The Shwarkeneger is a type of fish found off the coast of Japan. Males tend to be 3.7 meters (12 ft) to 6.0 meters (20 ft), whereas the females range from 3 meters (10ft) to 4.6 meters (15 ft). The earliest spotting was May 3, 2011 by Whale Wars on Animal Planet. While filming in the Western Pacific Ocean, the film crew spotted the creature attacking a school of whales 20 miles east of Japan.

Scientists Debra Keen and Greg Larker from Oxford University have been studying the strange animal since its’ encounter with humans. The Shwarkeneger has been noted of traveling in packs; as put in a journal, “They like to spot one another” (Keen & Larker, 2011). They have been referred to as the “King of the Ocean” (Keen & Larker, 2011). Their main diet ranges from algae to whales; however, the Shwarkeneger has been seen fighting to the death over mussels. No other species has threatened the Shwarkeneger’s existence and marine biologists are stating that the ecosystem is at risk because of the mutated creatures.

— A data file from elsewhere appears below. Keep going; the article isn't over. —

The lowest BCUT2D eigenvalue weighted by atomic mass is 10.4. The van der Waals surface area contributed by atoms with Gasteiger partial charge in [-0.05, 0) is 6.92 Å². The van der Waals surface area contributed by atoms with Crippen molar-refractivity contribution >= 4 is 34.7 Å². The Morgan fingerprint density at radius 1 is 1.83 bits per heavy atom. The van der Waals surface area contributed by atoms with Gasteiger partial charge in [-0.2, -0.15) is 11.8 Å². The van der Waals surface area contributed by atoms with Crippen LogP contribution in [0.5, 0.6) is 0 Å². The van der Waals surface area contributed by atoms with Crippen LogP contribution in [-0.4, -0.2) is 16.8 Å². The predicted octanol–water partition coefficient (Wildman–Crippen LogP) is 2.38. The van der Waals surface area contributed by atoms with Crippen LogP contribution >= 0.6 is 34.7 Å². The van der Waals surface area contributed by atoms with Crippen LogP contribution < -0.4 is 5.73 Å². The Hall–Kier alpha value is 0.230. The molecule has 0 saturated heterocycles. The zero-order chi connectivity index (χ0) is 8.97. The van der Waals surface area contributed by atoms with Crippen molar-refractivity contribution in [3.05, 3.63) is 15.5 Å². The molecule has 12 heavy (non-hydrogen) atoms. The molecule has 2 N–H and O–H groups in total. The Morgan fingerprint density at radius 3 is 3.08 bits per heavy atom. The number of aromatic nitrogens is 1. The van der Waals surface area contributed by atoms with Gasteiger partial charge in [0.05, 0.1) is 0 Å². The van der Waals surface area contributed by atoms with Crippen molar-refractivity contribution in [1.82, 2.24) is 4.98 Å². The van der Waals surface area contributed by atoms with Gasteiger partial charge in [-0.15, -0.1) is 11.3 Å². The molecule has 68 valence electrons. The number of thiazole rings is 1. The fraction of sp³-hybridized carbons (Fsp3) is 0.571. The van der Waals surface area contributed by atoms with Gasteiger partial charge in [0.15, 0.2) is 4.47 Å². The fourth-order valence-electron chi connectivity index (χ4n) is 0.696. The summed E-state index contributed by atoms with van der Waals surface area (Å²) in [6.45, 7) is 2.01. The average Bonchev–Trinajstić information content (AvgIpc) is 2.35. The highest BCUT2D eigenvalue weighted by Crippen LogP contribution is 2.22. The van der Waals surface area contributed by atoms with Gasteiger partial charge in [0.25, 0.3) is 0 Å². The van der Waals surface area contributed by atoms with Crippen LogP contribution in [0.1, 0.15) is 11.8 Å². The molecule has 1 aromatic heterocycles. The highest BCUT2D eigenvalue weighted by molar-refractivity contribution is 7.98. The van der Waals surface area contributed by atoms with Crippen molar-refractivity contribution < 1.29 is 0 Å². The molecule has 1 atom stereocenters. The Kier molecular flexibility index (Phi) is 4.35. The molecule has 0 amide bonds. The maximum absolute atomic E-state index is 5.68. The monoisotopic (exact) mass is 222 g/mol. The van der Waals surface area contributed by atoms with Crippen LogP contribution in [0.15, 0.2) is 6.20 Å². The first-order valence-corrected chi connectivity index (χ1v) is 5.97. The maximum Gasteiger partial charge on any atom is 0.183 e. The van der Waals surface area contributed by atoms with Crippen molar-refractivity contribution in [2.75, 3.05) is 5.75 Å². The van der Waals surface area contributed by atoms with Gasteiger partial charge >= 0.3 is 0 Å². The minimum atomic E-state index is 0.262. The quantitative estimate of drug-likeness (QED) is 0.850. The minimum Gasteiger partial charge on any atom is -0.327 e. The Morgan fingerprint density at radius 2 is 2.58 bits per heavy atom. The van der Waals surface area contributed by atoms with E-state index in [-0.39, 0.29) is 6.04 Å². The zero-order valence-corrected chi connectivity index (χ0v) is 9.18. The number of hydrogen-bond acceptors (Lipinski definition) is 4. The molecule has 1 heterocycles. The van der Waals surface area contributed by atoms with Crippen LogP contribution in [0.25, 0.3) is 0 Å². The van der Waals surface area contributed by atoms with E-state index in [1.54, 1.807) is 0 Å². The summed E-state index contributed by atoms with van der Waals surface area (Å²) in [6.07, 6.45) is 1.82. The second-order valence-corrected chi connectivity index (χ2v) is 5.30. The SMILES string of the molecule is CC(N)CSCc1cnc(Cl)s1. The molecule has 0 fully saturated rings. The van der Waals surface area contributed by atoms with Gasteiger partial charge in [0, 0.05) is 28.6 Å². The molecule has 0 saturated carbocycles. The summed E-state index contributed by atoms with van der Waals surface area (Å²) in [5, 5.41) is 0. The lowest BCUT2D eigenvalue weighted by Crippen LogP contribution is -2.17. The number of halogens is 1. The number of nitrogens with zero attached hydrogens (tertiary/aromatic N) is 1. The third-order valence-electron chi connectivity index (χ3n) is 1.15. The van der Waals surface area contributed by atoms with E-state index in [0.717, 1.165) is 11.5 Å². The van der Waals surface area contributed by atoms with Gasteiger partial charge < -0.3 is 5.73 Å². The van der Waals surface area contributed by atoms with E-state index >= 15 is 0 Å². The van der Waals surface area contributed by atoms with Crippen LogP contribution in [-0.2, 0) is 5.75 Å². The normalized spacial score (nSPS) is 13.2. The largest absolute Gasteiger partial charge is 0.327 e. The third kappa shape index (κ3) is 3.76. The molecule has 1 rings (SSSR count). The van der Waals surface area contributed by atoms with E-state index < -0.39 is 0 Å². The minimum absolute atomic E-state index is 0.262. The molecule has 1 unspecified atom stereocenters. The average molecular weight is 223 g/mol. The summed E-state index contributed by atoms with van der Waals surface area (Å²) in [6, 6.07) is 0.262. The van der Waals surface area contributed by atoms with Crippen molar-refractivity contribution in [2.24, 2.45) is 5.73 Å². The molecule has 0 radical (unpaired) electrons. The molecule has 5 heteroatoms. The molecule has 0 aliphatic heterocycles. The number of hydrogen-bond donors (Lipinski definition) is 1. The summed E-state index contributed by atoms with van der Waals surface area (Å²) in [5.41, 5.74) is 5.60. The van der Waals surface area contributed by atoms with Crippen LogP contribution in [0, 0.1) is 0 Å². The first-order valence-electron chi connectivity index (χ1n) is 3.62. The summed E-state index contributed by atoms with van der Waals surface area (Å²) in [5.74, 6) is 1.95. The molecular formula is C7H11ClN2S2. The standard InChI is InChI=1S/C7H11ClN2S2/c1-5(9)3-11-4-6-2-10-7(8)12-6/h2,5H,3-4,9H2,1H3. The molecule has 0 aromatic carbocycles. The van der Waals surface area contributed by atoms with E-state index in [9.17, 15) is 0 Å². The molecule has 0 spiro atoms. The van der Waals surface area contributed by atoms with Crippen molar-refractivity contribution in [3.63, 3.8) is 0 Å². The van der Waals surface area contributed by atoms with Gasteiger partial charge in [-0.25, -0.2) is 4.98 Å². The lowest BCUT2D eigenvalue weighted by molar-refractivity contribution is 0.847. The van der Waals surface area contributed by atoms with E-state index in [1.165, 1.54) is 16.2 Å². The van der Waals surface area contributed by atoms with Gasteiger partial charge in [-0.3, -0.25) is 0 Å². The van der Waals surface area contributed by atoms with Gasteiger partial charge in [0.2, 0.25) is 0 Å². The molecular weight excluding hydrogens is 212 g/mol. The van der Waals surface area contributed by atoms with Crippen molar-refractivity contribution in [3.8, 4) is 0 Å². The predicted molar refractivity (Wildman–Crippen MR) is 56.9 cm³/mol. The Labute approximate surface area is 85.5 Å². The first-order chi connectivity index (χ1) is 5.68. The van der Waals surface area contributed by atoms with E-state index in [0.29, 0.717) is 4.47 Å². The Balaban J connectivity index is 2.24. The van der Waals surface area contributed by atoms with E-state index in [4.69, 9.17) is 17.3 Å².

Dr. Christo Colombuster who specialized at UC Berkley in marine biology has done his thesis work on the Shwarkeneger and found that they will have dire effects on the ecosystem, "If we allow the Shwarkeneger to roam free, it will kill off all sea life; it has no competition other than itself, they will kill off one species at a time" (Colombuster, 2011). After a series of tests Colombuster found that the nuclear waste from the nuclear meltdowns in Japan can be blamed for the creation of the Shwarkeneger. The genetic makeup of the Shwarkeneger has traces of shark and that of the body builder who went missing. 80% of the genes have been mutated into a new DNA with 45 chromosomes. Other lab findings have concluded that they can only survive in salt water and reproduce at an exponential rate (Colombuster, 2011).


Colombuster, C. (2011). Shwarkeneger: Half shark- half body builder. (Master's thesis, U.C. Berkley).

Keen, D. & Larker, G. (2011). Shwarkeneger: King of the ocean. Oxford Journal of Science, 97(25), 20-25.